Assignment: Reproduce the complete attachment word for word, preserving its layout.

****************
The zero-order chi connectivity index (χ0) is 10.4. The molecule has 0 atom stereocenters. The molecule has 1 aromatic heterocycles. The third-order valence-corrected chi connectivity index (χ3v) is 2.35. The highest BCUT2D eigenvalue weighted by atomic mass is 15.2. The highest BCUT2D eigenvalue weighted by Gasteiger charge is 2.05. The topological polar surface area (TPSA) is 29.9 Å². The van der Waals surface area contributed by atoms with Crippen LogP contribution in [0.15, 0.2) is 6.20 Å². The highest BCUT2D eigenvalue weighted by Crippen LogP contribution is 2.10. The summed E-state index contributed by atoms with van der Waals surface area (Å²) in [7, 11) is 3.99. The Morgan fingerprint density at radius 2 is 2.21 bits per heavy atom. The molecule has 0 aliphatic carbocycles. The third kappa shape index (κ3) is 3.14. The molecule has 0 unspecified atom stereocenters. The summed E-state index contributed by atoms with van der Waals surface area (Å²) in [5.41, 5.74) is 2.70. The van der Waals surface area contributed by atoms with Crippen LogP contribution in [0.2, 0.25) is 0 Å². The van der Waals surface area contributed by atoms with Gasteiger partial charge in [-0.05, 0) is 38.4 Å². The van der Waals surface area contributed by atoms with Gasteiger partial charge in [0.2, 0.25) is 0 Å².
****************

The zero-order chi connectivity index (χ0) is 10.4. The molecule has 0 atom stereocenters. The molecule has 1 aromatic heterocycles. The third-order valence-corrected chi connectivity index (χ3v) is 2.35. The highest BCUT2D eigenvalue weighted by atomic mass is 15.2. The highest BCUT2D eigenvalue weighted by Gasteiger charge is 2.05. The topological polar surface area (TPSA) is 29.9 Å². The van der Waals surface area contributed by atoms with Crippen LogP contribution in [0.15, 0.2) is 6.20 Å². The highest BCUT2D eigenvalue weighted by Crippen LogP contribution is 2.10. The summed E-state index contributed by atoms with van der Waals surface area (Å²) in [7, 11) is 3.99. The Morgan fingerprint density at radius 2 is 2.21 bits per heavy atom. The molecule has 0 aliphatic carbocycles. The third kappa shape index (κ3) is 3.14. The molecule has 0 unspecified atom stereocenters. The summed E-state index contributed by atoms with van der Waals surface area (Å²) in [5.41, 5.74) is 2.70. The van der Waals surface area contributed by atoms with Crippen LogP contribution in [0.2, 0.25) is 0 Å². The van der Waals surface area contributed by atoms with Gasteiger partial charge in [-0.05, 0) is 38.4 Å². The van der Waals surface area contributed by atoms with Gasteiger partial charge in [0.2, 0.25) is 0 Å².